Towards The Hindu Rate of Growth, 3.5%.

Anurag Verma
3 min readJan 18, 2020



The Finance Ministry is bustling in an attempt to get ready with an optimistic budget, to be presented within two weeks. However, in the face of an economic slowdown and consistent criticism of economic mismanagement from renowned economists and central bankers, the Indian economy looks bleak for 2020.

The years of major economic reforms such as the enactment of the Insolvency and Bankruptcy Act, 2016 (IBC) and Goods and Services Taxes (GST)has failed the economy. In 2016, the government wanted to reduce budget deficit through fiscal consolidation but at the same time, most public sector banks (PSBs) were contracting under mounting Non-performing assets(NPAs), to an extent that Gross NPAs stood at 7.3% of total loans in the fiscal year 2015–16. Thus, in a bid to recapitalize the public sector banks, so that the credit market could be boosted, the government hastily came up with IBC with expectations to revive a major part of PSBs bad loans through a time-bound resolution of NPAs. Touted to be a revolutionary move, the IBC had limited success and suffered loopholes, most major claims admitted under it are overrunning the set limits of 270 days for corporate, and 135 days for individual and Limited liability partnerships. This lead to a situation where banks couldn’t roll out new credit due to lack of capital, which resulted in a reduced credit growth of 8.3% in 2019, directly impacting the investments and job creation. For the first time in the history of the Reserve Bank of India, the government had to raid its treasury of two lakh cores to facilitate corporate tax cuts by amending the Companies Act, 2013 and even a tax cut from 30% to 22% couldn’t drive in investments.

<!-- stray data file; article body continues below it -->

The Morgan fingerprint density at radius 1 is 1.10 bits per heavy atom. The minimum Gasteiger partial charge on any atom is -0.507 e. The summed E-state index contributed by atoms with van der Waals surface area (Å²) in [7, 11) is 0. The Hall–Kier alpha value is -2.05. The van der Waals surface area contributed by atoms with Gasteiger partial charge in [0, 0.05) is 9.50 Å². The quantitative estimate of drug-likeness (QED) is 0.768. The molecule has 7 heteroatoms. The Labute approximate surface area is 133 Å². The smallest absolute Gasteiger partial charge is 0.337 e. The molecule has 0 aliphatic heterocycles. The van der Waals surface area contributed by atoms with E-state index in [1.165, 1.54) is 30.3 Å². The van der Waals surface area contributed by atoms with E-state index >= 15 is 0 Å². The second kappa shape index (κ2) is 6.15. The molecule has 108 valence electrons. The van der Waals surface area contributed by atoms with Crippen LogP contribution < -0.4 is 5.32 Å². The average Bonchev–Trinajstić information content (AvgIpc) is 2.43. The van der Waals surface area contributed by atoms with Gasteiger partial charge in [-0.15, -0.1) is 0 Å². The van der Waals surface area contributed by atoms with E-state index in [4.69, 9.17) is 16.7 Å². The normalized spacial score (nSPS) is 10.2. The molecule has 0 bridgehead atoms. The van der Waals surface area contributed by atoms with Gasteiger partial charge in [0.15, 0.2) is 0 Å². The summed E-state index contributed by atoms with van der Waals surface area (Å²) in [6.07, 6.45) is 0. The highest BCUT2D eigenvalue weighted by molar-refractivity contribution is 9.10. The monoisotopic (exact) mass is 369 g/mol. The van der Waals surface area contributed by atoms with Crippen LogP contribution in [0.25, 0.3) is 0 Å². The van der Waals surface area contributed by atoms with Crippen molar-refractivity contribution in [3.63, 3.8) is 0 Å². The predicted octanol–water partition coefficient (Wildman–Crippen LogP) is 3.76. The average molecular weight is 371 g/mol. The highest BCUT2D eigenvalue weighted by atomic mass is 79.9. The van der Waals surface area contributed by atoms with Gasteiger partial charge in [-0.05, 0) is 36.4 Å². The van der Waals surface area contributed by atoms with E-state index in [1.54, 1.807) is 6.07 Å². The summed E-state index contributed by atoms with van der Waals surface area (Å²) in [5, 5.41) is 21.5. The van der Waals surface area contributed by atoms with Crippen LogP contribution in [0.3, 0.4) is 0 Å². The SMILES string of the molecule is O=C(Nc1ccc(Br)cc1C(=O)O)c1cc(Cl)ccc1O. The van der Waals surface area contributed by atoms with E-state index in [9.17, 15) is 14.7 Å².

Under the hastily implemented GST, tax collection reduced to an extent that the central government is yet to transfer dues to state governments, business losses are yet to be revived. The unemployment rate has reached the highest since 1974, even the production of fast-moving consumer goods has declined and the Comptroller and Auditor General of India has recently reported a budget deficit of around 5% in 2019. As the year came to an end amidst major civilian protest against the Citizenship (Amendment) Bill, 2019 and National Register of Citizens, the government found bliss in an increase of 1.8% in industrial production while Gross NPAs declined after a long time. An expansive Union Budget for 2020 could make the Indian government borrow from the market via Public sector undertaking companies(bonds), further increasing the budget deficit for years to come. Given the recent record of the government, it may look to control retail inflation and recapitalize public sector banks by reducing its expenditure on welfare schemes and public infrastructure projects. And even if it couldn’t, don’t worry, the Finance minister doesn’t eat onion and the Prime Minister is a great economist.

Note: The post was written fulfilling the requirement of a certificate course in Public Policy.